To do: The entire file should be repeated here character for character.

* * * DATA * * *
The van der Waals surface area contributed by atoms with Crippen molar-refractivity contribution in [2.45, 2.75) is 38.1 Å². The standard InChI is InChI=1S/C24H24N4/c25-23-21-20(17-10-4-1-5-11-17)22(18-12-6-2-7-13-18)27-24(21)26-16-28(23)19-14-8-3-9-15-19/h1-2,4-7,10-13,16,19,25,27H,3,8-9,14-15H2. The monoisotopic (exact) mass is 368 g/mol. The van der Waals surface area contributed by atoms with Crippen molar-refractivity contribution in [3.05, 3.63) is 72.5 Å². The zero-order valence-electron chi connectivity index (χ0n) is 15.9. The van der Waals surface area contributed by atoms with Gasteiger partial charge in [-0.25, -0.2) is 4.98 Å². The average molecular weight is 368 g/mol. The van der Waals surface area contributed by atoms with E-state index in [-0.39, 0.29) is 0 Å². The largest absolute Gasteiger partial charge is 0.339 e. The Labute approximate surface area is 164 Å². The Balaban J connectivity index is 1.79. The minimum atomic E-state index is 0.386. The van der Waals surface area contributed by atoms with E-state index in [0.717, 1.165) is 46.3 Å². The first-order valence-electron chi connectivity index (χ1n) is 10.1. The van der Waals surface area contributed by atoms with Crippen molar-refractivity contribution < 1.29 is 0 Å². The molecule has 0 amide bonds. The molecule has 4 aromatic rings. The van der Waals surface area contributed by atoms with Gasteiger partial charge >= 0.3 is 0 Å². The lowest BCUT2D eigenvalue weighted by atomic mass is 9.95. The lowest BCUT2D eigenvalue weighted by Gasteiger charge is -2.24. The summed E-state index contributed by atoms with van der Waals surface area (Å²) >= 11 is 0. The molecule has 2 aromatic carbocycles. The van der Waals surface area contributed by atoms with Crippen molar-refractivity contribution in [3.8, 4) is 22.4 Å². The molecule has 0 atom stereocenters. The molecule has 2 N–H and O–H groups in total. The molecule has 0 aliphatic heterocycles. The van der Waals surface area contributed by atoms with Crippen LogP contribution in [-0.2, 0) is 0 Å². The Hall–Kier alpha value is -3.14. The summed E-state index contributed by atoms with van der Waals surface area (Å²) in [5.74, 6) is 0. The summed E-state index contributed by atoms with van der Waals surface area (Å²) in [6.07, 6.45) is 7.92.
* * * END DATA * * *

The van der Waals surface area contributed by atoms with Crippen molar-refractivity contribution in [2.45, 2.75) is 38.1 Å². The standard InChI is InChI=1S/C24H24N4/c25-23-21-20(17-10-4-1-5-11-17)22(18-12-6-2-7-13-18)27-24(21)26-16-28(23)19-14-8-3-9-15-19/h1-2,4-7,10-13,16,19,25,27H,3,8-9,14-15H2. The monoisotopic (exact) mass is 368 g/mol. The van der Waals surface area contributed by atoms with Crippen molar-refractivity contribution in [3.05, 3.63) is 72.5 Å². The zero-order valence-electron chi connectivity index (χ0n) is 15.9. The van der Waals surface area contributed by atoms with Gasteiger partial charge in [-0.25, -0.2) is 4.98 Å². The average molecular weight is 368 g/mol. The van der Waals surface area contributed by atoms with E-state index in [-0.39, 0.29) is 0 Å². The largest absolute Gasteiger partial charge is 0.339 e. The Labute approximate surface area is 164 Å². The Balaban J connectivity index is 1.79. The minimum atomic E-state index is 0.386. The van der Waals surface area contributed by atoms with E-state index in [0.717, 1.165) is 46.3 Å². The first-order valence-electron chi connectivity index (χ1n) is 10.1. The van der Waals surface area contributed by atoms with Crippen molar-refractivity contribution < 1.29 is 0 Å². The molecule has 0 amide bonds. The molecule has 4 aromatic rings. The van der Waals surface area contributed by atoms with Gasteiger partial charge >= 0.3 is 0 Å². The lowest BCUT2D eigenvalue weighted by atomic mass is 9.95. The lowest BCUT2D eigenvalue weighted by Gasteiger charge is -2.24. The summed E-state index contributed by atoms with van der Waals surface area (Å²) >= 11 is 0. The molecule has 2 aromatic carbocycles. The van der Waals surface area contributed by atoms with Crippen molar-refractivity contribution in [3.8, 4) is 22.4 Å². The molecule has 0 atom stereocenters. The molecule has 2 N–H and O–H groups in total. The molecule has 0 aliphatic heterocycles. The van der Waals surface area contributed by atoms with Crippen LogP contribution in [-0.2, 0) is 0 Å². The Hall–Kier alpha value is -3.14. The summed E-state index contributed by atoms with van der Waals surface area (Å²) in [5.74, 6) is 0. The summed E-state index contributed by atoms with van der Waals surface area (Å²) in [6.07, 6.45) is 7.92.